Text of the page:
Social Messaging seems to work – it forces the advertiser to pay for a social change dialogue.Whether or not the brand makes an impact, the message sure does and is appreciated. Take Titan for example, which is a text book case in segmenting, targeting and position – why would Titan move from Aamir Khan’s ‘Be more’ to second marriages of dark skinned women? And why would they expect consumer to make more sense of this social statement than a ‘Be more’ campaign which is ‘bang on’the brand proposition?
Maybe, the millennials whovirtually live second lives on social media, understand self-promotion better than we give them credit for. Maybe, they don’t appreciate self-promotion without a meaningful social role. Millennials are thus in control of what a brand should be doing rather than allowing the brand to tell them what to think and feel.
Ads to Acts
Self-proclaiming ads are out. Actions which create brand experiences are in.
Being highly cynical of advertising they appreciate and connect with brands that ‘walk the talk’ and are authentic in the way they speak and act.
Authenticity is best expressed through action – who the brand claims it is, it has to be. The counter to the Dove’s, naturally beautiful campaigns with the backlash on how the Dove Beauty comes at a cost to the palm trees in Africa is a case in point.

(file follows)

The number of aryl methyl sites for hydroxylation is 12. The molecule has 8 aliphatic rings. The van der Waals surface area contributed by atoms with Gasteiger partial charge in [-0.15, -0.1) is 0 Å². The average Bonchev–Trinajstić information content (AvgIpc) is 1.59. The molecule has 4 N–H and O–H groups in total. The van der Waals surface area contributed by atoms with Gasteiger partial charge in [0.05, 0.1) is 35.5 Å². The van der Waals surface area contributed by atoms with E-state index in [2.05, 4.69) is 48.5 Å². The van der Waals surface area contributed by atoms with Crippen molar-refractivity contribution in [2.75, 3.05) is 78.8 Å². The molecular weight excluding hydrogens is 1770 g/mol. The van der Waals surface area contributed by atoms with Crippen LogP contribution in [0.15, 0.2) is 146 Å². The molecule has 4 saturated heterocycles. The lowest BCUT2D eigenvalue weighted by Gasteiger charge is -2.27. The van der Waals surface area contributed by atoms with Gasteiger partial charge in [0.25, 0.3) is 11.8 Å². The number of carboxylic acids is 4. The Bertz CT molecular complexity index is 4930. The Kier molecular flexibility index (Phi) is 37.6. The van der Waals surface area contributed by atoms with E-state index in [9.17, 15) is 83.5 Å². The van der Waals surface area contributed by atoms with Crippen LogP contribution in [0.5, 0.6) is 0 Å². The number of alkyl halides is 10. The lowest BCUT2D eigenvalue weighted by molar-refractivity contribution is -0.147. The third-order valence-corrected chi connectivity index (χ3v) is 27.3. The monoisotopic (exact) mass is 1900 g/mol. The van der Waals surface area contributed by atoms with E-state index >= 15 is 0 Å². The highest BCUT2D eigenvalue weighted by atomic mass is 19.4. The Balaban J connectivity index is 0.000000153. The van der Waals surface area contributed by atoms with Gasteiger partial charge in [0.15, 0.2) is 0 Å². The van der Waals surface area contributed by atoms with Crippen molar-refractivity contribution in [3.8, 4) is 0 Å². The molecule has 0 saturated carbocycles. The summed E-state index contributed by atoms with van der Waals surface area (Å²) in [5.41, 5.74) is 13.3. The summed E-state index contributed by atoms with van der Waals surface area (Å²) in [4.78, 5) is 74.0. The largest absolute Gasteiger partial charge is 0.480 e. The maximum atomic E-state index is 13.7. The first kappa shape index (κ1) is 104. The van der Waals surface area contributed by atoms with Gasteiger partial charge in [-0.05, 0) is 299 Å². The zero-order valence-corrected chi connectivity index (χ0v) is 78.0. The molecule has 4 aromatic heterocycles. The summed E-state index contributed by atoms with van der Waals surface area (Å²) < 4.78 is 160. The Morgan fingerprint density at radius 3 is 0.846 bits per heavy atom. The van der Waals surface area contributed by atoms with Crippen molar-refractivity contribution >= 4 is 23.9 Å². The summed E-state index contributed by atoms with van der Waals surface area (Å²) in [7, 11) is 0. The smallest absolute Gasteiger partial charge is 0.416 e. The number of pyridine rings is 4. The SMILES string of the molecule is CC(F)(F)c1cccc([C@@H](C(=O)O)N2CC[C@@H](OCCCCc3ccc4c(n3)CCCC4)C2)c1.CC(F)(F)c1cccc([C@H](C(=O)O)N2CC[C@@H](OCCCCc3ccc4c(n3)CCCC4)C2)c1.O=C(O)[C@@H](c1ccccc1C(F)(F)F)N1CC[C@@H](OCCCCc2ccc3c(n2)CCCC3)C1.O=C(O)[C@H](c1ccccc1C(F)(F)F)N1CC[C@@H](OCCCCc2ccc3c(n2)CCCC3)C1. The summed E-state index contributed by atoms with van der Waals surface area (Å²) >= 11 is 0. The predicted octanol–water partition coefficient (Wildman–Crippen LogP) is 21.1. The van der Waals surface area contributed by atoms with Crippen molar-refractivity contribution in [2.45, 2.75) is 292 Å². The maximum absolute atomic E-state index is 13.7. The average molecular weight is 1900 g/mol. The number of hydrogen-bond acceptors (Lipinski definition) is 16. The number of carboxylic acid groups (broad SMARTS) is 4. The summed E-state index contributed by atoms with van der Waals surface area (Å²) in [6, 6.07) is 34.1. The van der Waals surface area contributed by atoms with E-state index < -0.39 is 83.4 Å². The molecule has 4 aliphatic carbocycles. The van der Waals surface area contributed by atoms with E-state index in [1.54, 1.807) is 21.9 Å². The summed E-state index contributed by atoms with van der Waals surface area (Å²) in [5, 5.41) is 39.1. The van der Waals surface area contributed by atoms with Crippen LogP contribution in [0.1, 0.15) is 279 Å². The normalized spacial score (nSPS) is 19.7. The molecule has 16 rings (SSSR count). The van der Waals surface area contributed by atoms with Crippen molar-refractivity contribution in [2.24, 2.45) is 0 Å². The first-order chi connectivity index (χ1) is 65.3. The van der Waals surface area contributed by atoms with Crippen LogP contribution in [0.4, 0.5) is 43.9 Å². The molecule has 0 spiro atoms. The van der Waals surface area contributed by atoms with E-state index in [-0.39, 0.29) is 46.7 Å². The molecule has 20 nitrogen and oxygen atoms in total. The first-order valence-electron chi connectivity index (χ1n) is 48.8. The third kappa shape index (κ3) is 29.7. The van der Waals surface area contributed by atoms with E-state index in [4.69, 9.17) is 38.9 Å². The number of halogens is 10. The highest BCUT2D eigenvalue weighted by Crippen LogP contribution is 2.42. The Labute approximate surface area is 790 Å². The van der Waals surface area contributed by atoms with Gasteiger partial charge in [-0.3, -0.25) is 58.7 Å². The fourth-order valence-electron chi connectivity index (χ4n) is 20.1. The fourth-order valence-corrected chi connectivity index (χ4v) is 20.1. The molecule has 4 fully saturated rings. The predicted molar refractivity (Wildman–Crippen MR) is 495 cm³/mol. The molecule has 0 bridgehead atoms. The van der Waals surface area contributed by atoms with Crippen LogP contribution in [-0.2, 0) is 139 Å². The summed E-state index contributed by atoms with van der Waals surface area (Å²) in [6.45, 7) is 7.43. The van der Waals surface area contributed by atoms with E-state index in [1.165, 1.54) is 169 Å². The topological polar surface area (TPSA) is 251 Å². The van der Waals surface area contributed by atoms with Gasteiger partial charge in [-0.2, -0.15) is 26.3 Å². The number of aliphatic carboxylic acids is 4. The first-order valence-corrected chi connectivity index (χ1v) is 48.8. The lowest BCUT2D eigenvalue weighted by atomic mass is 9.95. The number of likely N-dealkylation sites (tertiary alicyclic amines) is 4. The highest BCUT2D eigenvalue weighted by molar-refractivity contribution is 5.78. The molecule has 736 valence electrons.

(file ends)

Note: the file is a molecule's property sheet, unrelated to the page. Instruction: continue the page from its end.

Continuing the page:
Millennials seek experiences more than just products.‘On-Air. On Line. On Ground’experiential integration is the recipe for success.
To address stagnant sales, Gillette Mach-3 did a highly successful integrated campaign- ‘WALS’ (Women Against Lazy Stubble)- challenging the male stereotype of growing a stubble through a combination of social media conversations, Vlogs on You Tube, on-ground activations and TV commercials.
Repetition to Surprise
Repeating the same old formulae is out. Surprising consumers with fresh,unpredictable ideas is in.
The recent ‘# Release the Pressure’ campaign by Mirinda, that broke the mould in predictable soft drink advertising, is a case in point. The campaign took a point of viewagainst examination stress for high school and college students. It presented the brand as a stress-buster and created engaging conversation around this theme.
The surprise element is a rule in communication industry – a decade ago, the advertising industry worried about ‘noise’ that was drowning out their messages and thought that one strategy was to simply ‘out-shout’ the competition. Today,spending money on ‘share of voice’ would only cost money add to the ‘noise’.
One way to warm our way into the millennials hearts is to ‘surprise’ them by helping them relate to the brand story and add it to their own narratives.Why does the message make a difference in their lives? How about tell them their mobile service is important because – ‘harek friend zaroori hota hai’, in their own words.
From a generation that supposedly sees ‘Battery Life and Wi-Fi’ as more important than any other need, may your advertising get as much attention and praise as an average millennial feels entitled to every day.